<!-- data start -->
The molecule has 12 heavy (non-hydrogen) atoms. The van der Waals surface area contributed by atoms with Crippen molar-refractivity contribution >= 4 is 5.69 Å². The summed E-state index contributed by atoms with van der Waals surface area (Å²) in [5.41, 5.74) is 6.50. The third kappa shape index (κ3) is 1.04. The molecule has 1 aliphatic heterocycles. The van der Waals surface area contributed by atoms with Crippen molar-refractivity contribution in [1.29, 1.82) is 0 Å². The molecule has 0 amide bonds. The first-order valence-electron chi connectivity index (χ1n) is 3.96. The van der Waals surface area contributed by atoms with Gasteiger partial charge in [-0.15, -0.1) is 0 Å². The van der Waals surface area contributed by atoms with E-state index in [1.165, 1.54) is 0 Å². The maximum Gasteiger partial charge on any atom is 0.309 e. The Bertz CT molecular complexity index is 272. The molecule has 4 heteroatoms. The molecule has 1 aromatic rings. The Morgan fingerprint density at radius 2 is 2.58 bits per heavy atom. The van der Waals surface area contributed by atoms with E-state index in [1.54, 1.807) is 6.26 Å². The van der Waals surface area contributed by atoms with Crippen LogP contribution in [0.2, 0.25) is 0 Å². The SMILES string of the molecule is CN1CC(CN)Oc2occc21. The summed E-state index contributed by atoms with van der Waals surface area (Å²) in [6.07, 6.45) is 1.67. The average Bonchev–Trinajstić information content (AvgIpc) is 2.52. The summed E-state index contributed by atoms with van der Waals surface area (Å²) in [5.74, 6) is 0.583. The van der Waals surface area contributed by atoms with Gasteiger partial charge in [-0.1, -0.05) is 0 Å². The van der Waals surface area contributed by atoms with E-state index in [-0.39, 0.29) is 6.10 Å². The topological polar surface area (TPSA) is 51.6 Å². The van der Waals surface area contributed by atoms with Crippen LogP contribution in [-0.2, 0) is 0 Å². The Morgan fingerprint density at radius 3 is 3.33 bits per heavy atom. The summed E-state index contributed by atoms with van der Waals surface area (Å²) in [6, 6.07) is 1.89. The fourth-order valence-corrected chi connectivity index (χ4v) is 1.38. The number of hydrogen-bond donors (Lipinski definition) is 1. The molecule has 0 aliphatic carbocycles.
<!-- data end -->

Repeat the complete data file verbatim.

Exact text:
The molecule has 12 heavy (non-hydrogen) atoms. The van der Waals surface area contributed by atoms with Crippen molar-refractivity contribution >= 4 is 5.69 Å². The summed E-state index contributed by atoms with van der Waals surface area (Å²) in [5.41, 5.74) is 6.50. The third kappa shape index (κ3) is 1.04. The molecule has 1 aliphatic heterocycles. The van der Waals surface area contributed by atoms with Crippen molar-refractivity contribution in [1.29, 1.82) is 0 Å². The molecule has 0 amide bonds. The first-order valence-electron chi connectivity index (χ1n) is 3.96. The van der Waals surface area contributed by atoms with Gasteiger partial charge in [-0.15, -0.1) is 0 Å². The van der Waals surface area contributed by atoms with E-state index in [1.165, 1.54) is 0 Å². The maximum Gasteiger partial charge on any atom is 0.309 e. The Bertz CT molecular complexity index is 272. The molecule has 4 heteroatoms. The molecule has 1 aromatic rings. The Morgan fingerprint density at radius 2 is 2.58 bits per heavy atom. The van der Waals surface area contributed by atoms with E-state index in [1.54, 1.807) is 6.26 Å². The van der Waals surface area contributed by atoms with Crippen LogP contribution in [0.2, 0.25) is 0 Å². The SMILES string of the molecule is CN1CC(CN)Oc2occc21. The summed E-state index contributed by atoms with van der Waals surface area (Å²) in [6.07, 6.45) is 1.67. The average Bonchev–Trinajstić information content (AvgIpc) is 2.52. The summed E-state index contributed by atoms with van der Waals surface area (Å²) in [5.74, 6) is 0.583. The van der Waals surface area contributed by atoms with Gasteiger partial charge in [-0.1, -0.05) is 0 Å². The van der Waals surface area contributed by atoms with E-state index in [-0.39, 0.29) is 6.10 Å². The topological polar surface area (TPSA) is 51.6 Å². The van der Waals surface area contributed by atoms with Crippen LogP contribution in [-0.2, 0) is 0 Å². The Morgan fingerprint density at radius 3 is 3.33 bits per heavy atom. The summed E-state index contributed by atoms with van der Waals surface area (Å²) in [6, 6.07) is 1.89. The fourth-order valence-corrected chi connectivity index (χ4v) is 1.38. The number of hydrogen-bond donors (Lipinski definition) is 1. The molecule has 0 aliphatic carbocycles.